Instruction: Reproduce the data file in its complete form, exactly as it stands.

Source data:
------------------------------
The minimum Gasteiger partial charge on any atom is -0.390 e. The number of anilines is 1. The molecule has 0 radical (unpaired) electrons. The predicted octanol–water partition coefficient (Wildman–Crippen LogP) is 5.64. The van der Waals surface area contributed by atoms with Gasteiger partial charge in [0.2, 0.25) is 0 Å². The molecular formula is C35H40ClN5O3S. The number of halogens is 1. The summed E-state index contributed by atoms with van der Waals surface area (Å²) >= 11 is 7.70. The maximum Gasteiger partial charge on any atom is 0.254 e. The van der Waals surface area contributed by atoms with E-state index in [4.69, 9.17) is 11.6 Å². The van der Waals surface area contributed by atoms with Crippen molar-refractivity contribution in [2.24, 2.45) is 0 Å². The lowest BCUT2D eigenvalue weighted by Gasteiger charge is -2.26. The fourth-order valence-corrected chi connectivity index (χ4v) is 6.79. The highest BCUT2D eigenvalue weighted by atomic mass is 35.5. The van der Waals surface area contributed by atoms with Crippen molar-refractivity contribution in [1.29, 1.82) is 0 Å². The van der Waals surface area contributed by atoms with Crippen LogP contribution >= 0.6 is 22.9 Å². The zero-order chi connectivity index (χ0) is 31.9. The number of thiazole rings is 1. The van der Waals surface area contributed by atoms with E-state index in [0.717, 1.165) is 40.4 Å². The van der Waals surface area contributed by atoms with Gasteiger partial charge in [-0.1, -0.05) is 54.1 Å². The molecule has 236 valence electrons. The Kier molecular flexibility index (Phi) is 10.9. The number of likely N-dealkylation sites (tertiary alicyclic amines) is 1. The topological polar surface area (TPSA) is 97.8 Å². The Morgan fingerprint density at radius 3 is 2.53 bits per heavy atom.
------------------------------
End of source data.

The minimum Gasteiger partial charge on any atom is -0.390 e. The number of anilines is 1. The molecule has 0 radical (unpaired) electrons. The predicted octanol–water partition coefficient (Wildman–Crippen LogP) is 5.64. The van der Waals surface area contributed by atoms with Gasteiger partial charge in [0.2, 0.25) is 0 Å². The molecular formula is C35H40ClN5O3S. The number of halogens is 1. The summed E-state index contributed by atoms with van der Waals surface area (Å²) >= 11 is 7.70. The maximum Gasteiger partial charge on any atom is 0.254 e. The van der Waals surface area contributed by atoms with E-state index in [4.69, 9.17) is 11.6 Å². The van der Waals surface area contributed by atoms with Crippen molar-refractivity contribution in [2.24, 2.45) is 0 Å². The lowest BCUT2D eigenvalue weighted by Gasteiger charge is -2.26. The fourth-order valence-corrected chi connectivity index (χ4v) is 6.79. The highest BCUT2D eigenvalue weighted by atomic mass is 35.5. The van der Waals surface area contributed by atoms with Crippen molar-refractivity contribution in [1.29, 1.82) is 0 Å². The van der Waals surface area contributed by atoms with Crippen LogP contribution >= 0.6 is 22.9 Å². The zero-order chi connectivity index (χ0) is 31.9. The number of thiazole rings is 1. The van der Waals surface area contributed by atoms with E-state index in [0.717, 1.165) is 40.4 Å². The van der Waals surface area contributed by atoms with Gasteiger partial charge in [-0.1, -0.05) is 54.1 Å². The molecule has 236 valence electrons. The Kier molecular flexibility index (Phi) is 10.9. The number of likely N-dealkylation sites (tertiary alicyclic amines) is 1. The topological polar surface area (TPSA) is 97.8 Å². The Morgan fingerprint density at radius 3 is 2.53 bits per heavy atom.